Fact file on Thomas More

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Thomas More (1478-1535)
Born: 7th February 1478, London.
Died: Executed on 6th July 1535.
Thomas More was the son of a very successful lawyer but as a boy he spent most
of his time in the household of John Morton, who was the Archbishop of
More studied at Oxford and qualified as a lawyer like his father! However he did
also think about coming a monk.
He was one of the two under-sheriffs of London from 1510-1518 and in 1517
entered the king's service. This meant he became one of Henry VIII's most trusted
servants, acting as his secretary, interpreter, speech-writer, chief diplomat,
advisor and confident.
In 1521 he was knighted, in 1523 he became the speaker of the House of
Commons and in 1525 the chancellor of the Duchy of Lancaster.
More also built a reputation as a scholar.
Thomas More was close to the radical catholic theologian Erasmus but wrote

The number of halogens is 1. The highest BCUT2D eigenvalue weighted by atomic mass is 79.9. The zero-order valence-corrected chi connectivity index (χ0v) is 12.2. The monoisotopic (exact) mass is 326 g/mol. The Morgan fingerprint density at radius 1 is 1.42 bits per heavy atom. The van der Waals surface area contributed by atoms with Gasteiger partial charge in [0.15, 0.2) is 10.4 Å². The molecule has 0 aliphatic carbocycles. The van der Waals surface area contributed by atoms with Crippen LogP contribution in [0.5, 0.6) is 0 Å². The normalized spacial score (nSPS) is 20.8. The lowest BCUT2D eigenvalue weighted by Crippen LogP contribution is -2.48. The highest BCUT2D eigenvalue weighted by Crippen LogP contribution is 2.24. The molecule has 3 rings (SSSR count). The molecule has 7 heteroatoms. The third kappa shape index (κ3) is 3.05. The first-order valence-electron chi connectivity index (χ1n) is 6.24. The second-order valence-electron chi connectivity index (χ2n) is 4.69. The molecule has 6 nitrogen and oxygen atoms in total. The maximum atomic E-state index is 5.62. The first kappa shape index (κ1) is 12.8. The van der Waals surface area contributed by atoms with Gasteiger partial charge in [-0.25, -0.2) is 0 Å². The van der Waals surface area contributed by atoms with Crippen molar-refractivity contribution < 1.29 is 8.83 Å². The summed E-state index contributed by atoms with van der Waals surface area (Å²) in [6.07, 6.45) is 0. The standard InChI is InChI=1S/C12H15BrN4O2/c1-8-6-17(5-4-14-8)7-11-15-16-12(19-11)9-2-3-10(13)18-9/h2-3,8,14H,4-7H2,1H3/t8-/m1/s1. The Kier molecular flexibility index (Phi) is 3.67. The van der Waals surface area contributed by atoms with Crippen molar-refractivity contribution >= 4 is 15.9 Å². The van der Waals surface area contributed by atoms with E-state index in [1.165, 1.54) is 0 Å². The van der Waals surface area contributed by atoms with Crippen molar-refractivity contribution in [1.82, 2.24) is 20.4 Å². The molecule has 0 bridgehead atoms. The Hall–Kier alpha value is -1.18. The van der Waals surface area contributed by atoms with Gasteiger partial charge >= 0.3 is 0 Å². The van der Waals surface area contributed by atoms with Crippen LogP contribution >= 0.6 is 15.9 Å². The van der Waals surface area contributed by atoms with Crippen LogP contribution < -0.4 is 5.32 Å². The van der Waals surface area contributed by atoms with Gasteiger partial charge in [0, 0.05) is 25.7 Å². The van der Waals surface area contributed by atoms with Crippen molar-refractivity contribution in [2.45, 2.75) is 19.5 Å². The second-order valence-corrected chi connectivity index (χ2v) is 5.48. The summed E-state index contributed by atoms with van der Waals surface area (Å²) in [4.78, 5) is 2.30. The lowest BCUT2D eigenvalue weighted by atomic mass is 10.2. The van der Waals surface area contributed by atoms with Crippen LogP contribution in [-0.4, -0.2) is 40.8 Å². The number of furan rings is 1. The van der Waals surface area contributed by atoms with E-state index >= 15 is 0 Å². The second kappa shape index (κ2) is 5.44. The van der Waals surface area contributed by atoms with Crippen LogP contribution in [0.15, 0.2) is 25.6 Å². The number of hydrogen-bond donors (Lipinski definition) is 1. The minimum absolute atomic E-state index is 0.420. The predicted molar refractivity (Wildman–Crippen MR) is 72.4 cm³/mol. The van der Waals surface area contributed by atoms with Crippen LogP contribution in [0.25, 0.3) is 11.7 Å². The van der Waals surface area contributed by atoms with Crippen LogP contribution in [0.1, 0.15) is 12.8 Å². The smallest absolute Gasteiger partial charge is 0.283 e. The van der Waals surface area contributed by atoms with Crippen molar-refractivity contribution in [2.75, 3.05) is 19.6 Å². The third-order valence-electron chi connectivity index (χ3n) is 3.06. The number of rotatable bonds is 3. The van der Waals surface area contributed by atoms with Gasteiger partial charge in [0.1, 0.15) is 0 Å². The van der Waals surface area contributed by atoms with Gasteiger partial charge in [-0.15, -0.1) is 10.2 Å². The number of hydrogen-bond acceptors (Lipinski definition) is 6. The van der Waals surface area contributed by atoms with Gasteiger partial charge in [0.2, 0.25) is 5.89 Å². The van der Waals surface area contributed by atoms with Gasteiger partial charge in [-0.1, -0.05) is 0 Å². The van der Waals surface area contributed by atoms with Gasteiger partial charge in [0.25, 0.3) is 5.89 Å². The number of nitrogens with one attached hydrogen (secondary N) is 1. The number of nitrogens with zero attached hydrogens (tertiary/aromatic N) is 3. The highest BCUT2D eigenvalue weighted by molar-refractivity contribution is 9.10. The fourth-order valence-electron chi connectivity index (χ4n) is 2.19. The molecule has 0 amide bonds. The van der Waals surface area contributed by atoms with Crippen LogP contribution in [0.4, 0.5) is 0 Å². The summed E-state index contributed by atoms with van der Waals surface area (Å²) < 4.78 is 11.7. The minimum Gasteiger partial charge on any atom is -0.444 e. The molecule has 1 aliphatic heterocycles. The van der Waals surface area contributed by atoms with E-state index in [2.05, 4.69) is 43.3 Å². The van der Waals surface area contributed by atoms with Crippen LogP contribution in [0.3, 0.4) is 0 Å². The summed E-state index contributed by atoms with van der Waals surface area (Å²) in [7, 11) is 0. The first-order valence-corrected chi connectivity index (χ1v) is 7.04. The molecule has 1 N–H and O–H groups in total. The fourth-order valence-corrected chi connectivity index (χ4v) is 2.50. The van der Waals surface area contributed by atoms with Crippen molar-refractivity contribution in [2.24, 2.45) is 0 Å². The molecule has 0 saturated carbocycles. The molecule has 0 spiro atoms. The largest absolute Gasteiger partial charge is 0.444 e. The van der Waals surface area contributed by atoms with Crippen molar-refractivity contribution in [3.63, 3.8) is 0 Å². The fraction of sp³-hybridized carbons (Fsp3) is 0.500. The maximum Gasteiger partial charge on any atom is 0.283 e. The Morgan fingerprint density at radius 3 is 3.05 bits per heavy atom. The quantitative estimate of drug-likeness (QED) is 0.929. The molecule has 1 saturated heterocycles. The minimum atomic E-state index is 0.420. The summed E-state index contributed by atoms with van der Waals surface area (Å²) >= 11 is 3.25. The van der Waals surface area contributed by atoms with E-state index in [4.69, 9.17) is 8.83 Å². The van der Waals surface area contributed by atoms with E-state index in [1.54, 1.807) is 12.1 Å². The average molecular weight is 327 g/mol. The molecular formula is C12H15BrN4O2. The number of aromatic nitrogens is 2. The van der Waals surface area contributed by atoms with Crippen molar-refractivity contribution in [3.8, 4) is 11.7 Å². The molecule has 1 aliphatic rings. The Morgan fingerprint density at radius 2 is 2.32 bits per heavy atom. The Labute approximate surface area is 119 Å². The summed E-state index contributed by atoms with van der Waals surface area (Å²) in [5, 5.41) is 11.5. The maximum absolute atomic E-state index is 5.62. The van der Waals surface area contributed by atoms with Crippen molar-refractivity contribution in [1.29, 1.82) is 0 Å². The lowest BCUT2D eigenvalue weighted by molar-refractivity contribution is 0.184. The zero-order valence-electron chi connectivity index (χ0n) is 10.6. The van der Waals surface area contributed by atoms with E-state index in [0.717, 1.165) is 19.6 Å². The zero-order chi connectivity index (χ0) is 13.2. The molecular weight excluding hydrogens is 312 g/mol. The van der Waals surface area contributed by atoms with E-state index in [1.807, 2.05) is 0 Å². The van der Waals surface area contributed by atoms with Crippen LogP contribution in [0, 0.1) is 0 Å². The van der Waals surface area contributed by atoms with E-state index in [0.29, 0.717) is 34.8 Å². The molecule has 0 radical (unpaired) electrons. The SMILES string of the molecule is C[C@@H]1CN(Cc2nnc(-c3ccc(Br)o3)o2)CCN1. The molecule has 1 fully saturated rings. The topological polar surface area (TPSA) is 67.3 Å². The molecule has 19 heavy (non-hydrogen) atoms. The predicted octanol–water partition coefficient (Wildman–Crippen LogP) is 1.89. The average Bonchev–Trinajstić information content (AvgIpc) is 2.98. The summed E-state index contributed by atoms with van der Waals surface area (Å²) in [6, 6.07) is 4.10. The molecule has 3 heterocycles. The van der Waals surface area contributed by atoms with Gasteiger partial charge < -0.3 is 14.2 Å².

against Martin Luther and the protestant reformation.
In 1515 he wrote `The History of Richard III'. This established that king's
reputation as a tyrant and has been described as the first masterpeice of English
More's most important work is `Utopia' which was published in 1516. This was a
description of an imaginary republic ruled by reason and intended to contrast with
the strife-ridden reality of contemporary European politics.
Thomas More remained a passionate defender of Catholic orthodoxy. He wrote
pamphlets against heresy and banned unorthodox books.
In 1529 Thomas More took the post of Lord Chancellor. This was just when Henry
had just become determined to get a divorce from Catherine of Aragon. The
previous chancellor, which was Lord Wolsey, had failed to achieve this from
Thomas More resigned the chancellorship when Henry declared himself `supreme
head of the church in England' and established the Anglican church. This allowed
him to end his marriage.
Thomas More continuously argued against the king's divorce and the split with
In 1534 he was arrested after refusing to swear an oath of succession repudiating
the pope and accepting the annulment of the marriage. More was then tried for
treason at Westminster and was executed on Tower Hill on 6th July 1535.

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